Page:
The finances of Greenwood Leflore Hospital continue to show improvement with the loss posted for March less than half of what the hospital lost last year.

Figures presented Tuesday by hospital Chief Financial Officer Dawne Holmes show a loss of $317,641 in March, compared with the $758,890 loss posted for March 2018. Halfway through the 2019 fiscal year, the hospital has lost $2.78 million, which is a $1.1 million improvement over the $3.88 million lost in the same period the previous year.

The improvement in March occurred mostly due to a reduction in expenses, which fell from $10.6 million in 2018 to $9.76 million this year. Meanwhile, revenue also dipped from $9.76 million in March 2018 to $9.38 million this year.

 Holmes told the board the hospital’s cash on hand has increased every month since the beginning of the year, from $21.02 million at the end of January, to $21.12 million at the end of February, and $22.43 million at the end of March.

“We obviously have a lot to work on, but we’re definitely going in the right direction,” Holmes said.

The same problems persist for the hospital, with gross patient revenue running behind last year’s. One major area trailing revenue from 2018 is the hospital’s operating room, the result of fewer surgical procedures performed  as the hospital seeks to add a general surgeon. In the first six months of the 2018 fiscal year, the operating room generated $19.2 million, compared with $15.7 million this fiscal year.

That decline was offset by increased revenue generated by emergency room treatment. Interim Chief Executive Officer Subho Basu presented a report elsewhere in the meeting that showed currently only 1 percent of people are leaving the emergency room without being treated, compared to 12% in previous years.

ER revenue in the first half of fiscal year 2019 was $19.7 million,

compared with $14.7 million in the previous period.

The cancer center performance was another bright spot in the report, with revenue generated so far in fiscal year 2019 running $2.5 million, compared with $651,919 the previous fiscal year.

In other business:

• The board voted to seek bids to replace the hospital’s cooling tower and chillers on its aging air-conditioning system.

Engineers from Design Build and Engineering Services LLC told the board the systems had reached the end of their lifespan. As a result, the system continually springs leaks, has failed at different points during the year, and has also at times failed to reduce humidity levels in the hospital’s operating room, causing surgeries to be postponed.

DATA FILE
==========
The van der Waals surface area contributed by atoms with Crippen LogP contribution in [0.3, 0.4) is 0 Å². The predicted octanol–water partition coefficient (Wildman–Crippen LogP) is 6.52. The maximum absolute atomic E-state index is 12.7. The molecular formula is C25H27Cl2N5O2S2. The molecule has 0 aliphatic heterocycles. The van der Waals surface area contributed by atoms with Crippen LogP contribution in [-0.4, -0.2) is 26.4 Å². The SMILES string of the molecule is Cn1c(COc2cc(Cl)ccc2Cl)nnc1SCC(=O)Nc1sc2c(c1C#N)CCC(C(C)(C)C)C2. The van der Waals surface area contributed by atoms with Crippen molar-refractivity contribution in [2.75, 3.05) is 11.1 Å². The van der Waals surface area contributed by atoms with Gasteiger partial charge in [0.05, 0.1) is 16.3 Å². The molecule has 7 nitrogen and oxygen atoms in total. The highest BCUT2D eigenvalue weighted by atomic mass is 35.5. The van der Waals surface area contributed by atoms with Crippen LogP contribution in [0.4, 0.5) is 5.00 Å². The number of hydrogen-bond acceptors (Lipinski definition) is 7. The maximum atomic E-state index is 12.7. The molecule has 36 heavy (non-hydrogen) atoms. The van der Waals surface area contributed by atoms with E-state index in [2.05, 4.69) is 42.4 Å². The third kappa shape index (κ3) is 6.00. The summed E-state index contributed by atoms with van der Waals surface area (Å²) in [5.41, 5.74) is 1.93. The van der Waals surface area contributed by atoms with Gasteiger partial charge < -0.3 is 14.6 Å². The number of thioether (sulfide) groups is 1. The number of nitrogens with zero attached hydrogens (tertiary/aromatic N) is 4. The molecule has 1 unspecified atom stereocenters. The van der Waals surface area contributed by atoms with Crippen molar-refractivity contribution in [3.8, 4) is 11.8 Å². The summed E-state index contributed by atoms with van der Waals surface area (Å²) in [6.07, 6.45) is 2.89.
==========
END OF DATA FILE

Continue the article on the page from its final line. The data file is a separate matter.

From board approval to completion, the project is expected to take four months and cost an estimated $1 million.

• The board heard a presentation from Redmond Design Service LLC about developing a brand for the hospital and a marketing plan to advertise that brand in a bid to attract new patients. Jerry D. Redmond Jr., principal of the Memphis advertising and marketing company, said his firm would “turn Greenwood Leflore Hospital into a brand for care.”

While saying his company hadn’t represented a hospital before, he said Redmond Design Service has done work for Mississippi Valley State University, Jackson State University, a church in Southaven and a program to attract minorities to take part in clinical trials.

Redmond proposed the hospital hire his company for the initial phase that would send a team to the hospital to research how employees view the hospital, collect success stories they have, and determine what attracts people to the hospital. That phase would take 30 work hours and cost $275 an hour, or $8,250 total.

Redmond said there would be two other phases to the program but didn’t associate costs with those phases.

• The board heard an update from consultant Janice Swan with Windham Brannon on improvements she has been able to institute in processes the hospital uses to get paid by patients and insurance companies. Since December, the collection percentages for the hospital have improved every month, she reported.

• Basu presented an extended discussion of work done by Vizient, a consulting firm the hospital contracted with to find areas in which it can improve operations and generate more revenue. The hospital is at the end of its contract, and Basu told the board the improvements are working “and it’s not going to stop.”

Contact Gavin Maliska at 581-7235 or

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